However, if you truly want games to enjoy the expressive freedom of any other media, you have to be prepared and accepting of portrayals that aren't always shiny and happy.

This brings up a few counter-arguments that I will address...

#1 - "But they should have left Samus (Mario/Link/Cloud/etc) alone! Let her remain idealic!"
I can see this argument. If I really felt they were "ruining" Samus I'd be ticked off too. But I guess I just don't equate "having feelings" with being "ruined." To me, it just adds depth. But Warren Spector recently wrestled with this very subject in regards to Mickey. He wanted to make a "darker" Mickey game but faced the challenge of possibly making Mickey "dark." I think we all remember the idea of "Scrapper Mickey" that was ultimately.... scrapped... because the team felt it portrayed Mickey too negatively. I agree with that. But that illustrates the difference between objectively negative characteristics and mere vulnerability.

#2 - "So what? Happy/shiny content can't be meaningful!?"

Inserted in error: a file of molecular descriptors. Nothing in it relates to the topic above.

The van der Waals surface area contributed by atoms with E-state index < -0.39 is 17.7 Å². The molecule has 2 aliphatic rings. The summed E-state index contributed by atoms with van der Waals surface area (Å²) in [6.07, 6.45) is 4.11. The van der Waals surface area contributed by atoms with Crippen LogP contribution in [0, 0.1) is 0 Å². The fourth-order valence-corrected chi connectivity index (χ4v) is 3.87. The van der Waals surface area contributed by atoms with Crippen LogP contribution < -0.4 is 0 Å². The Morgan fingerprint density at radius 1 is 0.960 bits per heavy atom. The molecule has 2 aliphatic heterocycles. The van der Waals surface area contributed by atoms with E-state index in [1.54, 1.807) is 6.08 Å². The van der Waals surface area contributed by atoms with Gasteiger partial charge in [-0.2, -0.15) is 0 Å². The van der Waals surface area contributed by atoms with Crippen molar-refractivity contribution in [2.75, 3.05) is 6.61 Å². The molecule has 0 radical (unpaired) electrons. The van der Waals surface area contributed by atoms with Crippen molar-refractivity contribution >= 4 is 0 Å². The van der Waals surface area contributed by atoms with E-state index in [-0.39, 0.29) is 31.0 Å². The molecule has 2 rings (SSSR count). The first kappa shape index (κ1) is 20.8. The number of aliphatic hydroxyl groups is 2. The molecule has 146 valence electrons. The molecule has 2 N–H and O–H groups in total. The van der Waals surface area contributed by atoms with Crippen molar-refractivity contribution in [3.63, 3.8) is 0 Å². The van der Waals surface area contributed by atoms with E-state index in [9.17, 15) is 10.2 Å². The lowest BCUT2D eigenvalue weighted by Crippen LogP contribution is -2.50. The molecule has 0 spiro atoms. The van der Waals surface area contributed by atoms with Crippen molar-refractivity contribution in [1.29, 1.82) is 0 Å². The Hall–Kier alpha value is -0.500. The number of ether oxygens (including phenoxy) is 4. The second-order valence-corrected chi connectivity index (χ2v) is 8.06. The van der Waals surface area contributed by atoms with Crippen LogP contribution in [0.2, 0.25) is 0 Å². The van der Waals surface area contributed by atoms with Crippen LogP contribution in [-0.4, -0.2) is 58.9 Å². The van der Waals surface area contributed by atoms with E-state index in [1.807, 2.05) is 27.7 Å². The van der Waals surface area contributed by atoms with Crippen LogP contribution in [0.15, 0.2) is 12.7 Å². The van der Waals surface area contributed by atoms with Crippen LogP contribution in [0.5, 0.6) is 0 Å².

If you know me, you know that I have no reason to justify something like this with a response. Suffice to say: yes, it can.

#3 - "So what? There should be no limits on content? Just do whatever can be done!?"
No. Not at all. Many of you will probably disagree with me (and contradict yourself if you don't appreciate Other M's take on Samus) but I am "pro censorship" in the sense that I don't think people need to see content whose only purpose is shock value. I don't think a show, movie or game deserves protection just because it's showing a way to horrifyingly murder someone that audiences have not witnessed before. I don't think a work of fiction is automatically Oscar-worthy just because it depicts human suffering to an extreme we haven't seen before.

If the work has something meaningful to contribute beyond the shock? The by all means, let's see it. But, no, I'm not advocating a free-for-all on content.


As I said, I've only played a few hours of Other M and here I am writing this veritable dissertation on the subject. And I know gamers like to say that if you haven't completed 110% of the game then you shouldn't even have formed complete thoughts about it.

But hey, this site isn't going anywhere. So if the rest of the game changes my mind, I promise I'll have nothing better to do than write about it here!

Otherwise, it just saddens me that my experience with what seems to be a truly ambitious, fresh and exciting game (aren't those what gamers always b*tch about not having?!) is being severely dampened by the needless controversy that circled this game so violently I can't keep it out of my mind while playing.